Long long ago in a galaxy far far away when I was a little undergraduate I found myself on the college JCR Executive Committee in a lowly capacity and a motion came up for consideration at the next JCR meeting. The motion called for the JCR to petition the SCR to admit no more natural scientists to the College on the grounds of their poor sartorial choices, inability to make intelligent conversation and general ignorance of anything other than their menial and myopic little disciplines. Rumour of the motion had swept through the undergraduate body and it enjoyed tremendous support. There was a serious chance that it might pass. The JCR President employed procedural devices and rule bending to avoid its ever being presented to the JCR for fear of the horrifically divisive consequences.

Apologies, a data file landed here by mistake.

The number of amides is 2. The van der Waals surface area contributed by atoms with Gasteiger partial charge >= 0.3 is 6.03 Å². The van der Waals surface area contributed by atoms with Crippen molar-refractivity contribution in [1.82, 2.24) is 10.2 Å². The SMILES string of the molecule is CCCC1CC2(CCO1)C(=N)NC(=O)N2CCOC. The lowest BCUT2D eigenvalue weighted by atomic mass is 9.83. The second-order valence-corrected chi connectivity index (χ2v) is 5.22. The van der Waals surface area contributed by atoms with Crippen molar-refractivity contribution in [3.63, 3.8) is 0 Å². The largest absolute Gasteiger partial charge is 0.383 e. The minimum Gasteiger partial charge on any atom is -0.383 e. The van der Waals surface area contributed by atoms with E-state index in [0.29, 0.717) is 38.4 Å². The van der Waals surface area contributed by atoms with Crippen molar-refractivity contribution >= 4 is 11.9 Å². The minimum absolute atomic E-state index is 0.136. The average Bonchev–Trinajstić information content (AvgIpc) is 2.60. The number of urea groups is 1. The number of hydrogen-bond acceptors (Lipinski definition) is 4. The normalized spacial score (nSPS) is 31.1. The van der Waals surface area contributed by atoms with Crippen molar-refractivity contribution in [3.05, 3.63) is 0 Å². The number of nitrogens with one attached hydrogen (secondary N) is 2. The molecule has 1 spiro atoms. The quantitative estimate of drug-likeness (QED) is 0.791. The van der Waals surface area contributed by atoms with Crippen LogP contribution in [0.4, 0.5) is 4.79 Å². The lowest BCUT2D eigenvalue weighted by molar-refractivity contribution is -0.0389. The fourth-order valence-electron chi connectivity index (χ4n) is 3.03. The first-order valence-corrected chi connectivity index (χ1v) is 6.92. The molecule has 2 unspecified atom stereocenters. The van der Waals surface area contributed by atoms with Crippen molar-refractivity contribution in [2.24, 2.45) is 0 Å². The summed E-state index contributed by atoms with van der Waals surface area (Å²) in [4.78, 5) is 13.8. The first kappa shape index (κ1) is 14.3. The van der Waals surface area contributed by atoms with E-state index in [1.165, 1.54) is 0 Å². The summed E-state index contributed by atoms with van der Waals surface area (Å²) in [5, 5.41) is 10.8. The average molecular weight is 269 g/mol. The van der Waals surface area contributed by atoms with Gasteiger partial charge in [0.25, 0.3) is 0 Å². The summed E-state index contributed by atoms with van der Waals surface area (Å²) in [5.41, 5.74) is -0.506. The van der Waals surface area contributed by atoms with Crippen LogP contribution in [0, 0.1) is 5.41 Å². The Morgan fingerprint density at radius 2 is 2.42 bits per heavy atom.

I often reflect fondly upon that Exec’ meeting. I was greatly edified by the groundswell of support for the motion. A few years earlier my first encounter with the allegory of the cave had instilled in me a powerful distain for matter. One of the great disasters on the road to ruin of western civilisation was the day that the hypothetico-inductive method and its fruits usurped the name of science. For by the nature of the case such reasoning is forever condemned to be not science but opinion. In essence, physicists, chemists and biologists are just glorified plumbers and electricians. Universities are places for the acquisition of knowledge and for the study of the liberal arts. “Every art is called liberal which is ordered to knowing; those which are ordered to some utility to be attained through action are called servile arts”. I’m sure institutions for these arts and their practitioners could be separately established at a safe distance where the inmates might fill their days torturing frogs with Bunsen burners and their nights watching Red Dwarf DVDs without causing further unnecessary distress to others.